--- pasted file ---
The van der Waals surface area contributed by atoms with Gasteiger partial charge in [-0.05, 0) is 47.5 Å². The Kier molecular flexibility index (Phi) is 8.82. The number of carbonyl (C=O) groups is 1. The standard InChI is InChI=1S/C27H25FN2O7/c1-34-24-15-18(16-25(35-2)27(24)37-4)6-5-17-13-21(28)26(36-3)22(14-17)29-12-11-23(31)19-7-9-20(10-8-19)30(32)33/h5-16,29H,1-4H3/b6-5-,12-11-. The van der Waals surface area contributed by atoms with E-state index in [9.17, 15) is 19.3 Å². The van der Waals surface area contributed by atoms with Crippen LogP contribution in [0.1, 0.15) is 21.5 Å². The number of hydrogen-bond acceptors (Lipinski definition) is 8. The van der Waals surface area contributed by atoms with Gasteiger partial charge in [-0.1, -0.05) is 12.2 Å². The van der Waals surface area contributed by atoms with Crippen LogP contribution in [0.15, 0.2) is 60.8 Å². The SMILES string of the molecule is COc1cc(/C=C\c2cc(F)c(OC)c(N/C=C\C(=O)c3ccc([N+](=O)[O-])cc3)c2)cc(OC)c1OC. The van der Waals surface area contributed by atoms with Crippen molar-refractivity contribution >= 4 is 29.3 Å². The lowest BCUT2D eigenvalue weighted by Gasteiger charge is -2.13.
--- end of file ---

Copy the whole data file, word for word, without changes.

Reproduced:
The van der Waals surface area contributed by atoms with Gasteiger partial charge in [-0.05, 0) is 47.5 Å². The Kier molecular flexibility index (Phi) is 8.82. The number of carbonyl (C=O) groups is 1. The standard InChI is InChI=1S/C27H25FN2O7/c1-34-24-15-18(16-25(35-2)27(24)37-4)6-5-17-13-21(28)26(36-3)22(14-17)29-12-11-23(31)19-7-9-20(10-8-19)30(32)33/h5-16,29H,1-4H3/b6-5-,12-11-. The van der Waals surface area contributed by atoms with E-state index in [9.17, 15) is 19.3 Å². The van der Waals surface area contributed by atoms with Crippen LogP contribution in [0.1, 0.15) is 21.5 Å². The number of hydrogen-bond acceptors (Lipinski definition) is 8. The van der Waals surface area contributed by atoms with Gasteiger partial charge in [-0.1, -0.05) is 12.2 Å². The van der Waals surface area contributed by atoms with Crippen LogP contribution in [0.15, 0.2) is 60.8 Å². The SMILES string of the molecule is COc1cc(/C=C\c2cc(F)c(OC)c(N/C=C\C(=O)c3ccc([N+](=O)[O-])cc3)c2)cc(OC)c1OC. The van der Waals surface area contributed by atoms with Crippen molar-refractivity contribution >= 4 is 29.3 Å². The lowest BCUT2D eigenvalue weighted by Gasteiger charge is -2.13.